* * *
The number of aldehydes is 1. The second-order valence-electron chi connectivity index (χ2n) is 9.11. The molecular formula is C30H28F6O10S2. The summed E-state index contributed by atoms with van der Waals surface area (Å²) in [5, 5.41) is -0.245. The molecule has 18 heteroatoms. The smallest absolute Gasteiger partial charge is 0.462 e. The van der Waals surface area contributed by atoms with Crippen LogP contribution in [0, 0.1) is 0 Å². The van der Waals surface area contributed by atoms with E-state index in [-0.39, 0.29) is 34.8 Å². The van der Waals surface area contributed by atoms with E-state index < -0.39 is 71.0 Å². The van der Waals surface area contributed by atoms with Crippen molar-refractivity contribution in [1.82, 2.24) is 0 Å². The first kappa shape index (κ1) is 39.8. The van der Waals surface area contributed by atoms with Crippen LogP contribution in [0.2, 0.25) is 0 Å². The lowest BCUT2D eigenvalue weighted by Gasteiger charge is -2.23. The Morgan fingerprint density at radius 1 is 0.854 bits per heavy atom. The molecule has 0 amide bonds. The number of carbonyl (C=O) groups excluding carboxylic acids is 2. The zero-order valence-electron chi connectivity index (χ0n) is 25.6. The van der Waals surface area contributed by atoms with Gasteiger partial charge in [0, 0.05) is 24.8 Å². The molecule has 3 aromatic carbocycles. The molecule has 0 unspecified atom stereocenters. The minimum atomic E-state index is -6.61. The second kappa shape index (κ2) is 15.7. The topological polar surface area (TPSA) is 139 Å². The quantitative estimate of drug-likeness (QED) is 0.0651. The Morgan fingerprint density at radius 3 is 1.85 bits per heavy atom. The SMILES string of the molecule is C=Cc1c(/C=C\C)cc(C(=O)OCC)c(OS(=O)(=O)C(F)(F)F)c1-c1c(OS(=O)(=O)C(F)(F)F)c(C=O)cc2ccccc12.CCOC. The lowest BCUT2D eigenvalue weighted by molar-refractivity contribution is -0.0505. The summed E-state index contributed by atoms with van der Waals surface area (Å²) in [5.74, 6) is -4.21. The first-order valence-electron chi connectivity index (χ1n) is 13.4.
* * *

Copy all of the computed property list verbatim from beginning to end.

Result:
The number of aldehydes is 1. The second-order valence-electron chi connectivity index (χ2n) is 9.11. The molecular formula is C30H28F6O10S2. The summed E-state index contributed by atoms with van der Waals surface area (Å²) in [5, 5.41) is -0.245. The molecule has 18 heteroatoms. The smallest absolute Gasteiger partial charge is 0.462 e. The van der Waals surface area contributed by atoms with Crippen LogP contribution in [0, 0.1) is 0 Å². The van der Waals surface area contributed by atoms with E-state index in [-0.39, 0.29) is 34.8 Å². The van der Waals surface area contributed by atoms with E-state index < -0.39 is 71.0 Å². The van der Waals surface area contributed by atoms with Crippen molar-refractivity contribution in [1.82, 2.24) is 0 Å². The first kappa shape index (κ1) is 39.8. The van der Waals surface area contributed by atoms with Crippen LogP contribution in [0.2, 0.25) is 0 Å². The lowest BCUT2D eigenvalue weighted by Gasteiger charge is -2.23. The Morgan fingerprint density at radius 1 is 0.854 bits per heavy atom. The molecule has 0 amide bonds. The number of carbonyl (C=O) groups excluding carboxylic acids is 2. The zero-order valence-electron chi connectivity index (χ0n) is 25.6. The van der Waals surface area contributed by atoms with Gasteiger partial charge in [0, 0.05) is 24.8 Å². The molecule has 3 aromatic carbocycles. The molecule has 0 unspecified atom stereocenters. The minimum atomic E-state index is -6.61. The second kappa shape index (κ2) is 15.7. The topological polar surface area (TPSA) is 139 Å². The quantitative estimate of drug-likeness (QED) is 0.0651. The Morgan fingerprint density at radius 3 is 1.85 bits per heavy atom. The SMILES string of the molecule is C=Cc1c(/C=C\C)cc(C(=O)OCC)c(OS(=O)(=O)C(F)(F)F)c1-c1c(OS(=O)(=O)C(F)(F)F)c(C=O)cc2ccccc12.CCOC. The lowest BCUT2D eigenvalue weighted by molar-refractivity contribution is -0.0505. The summed E-state index contributed by atoms with van der Waals surface area (Å²) in [5.74, 6) is -4.21. The first-order valence-electron chi connectivity index (χ1n) is 13.4.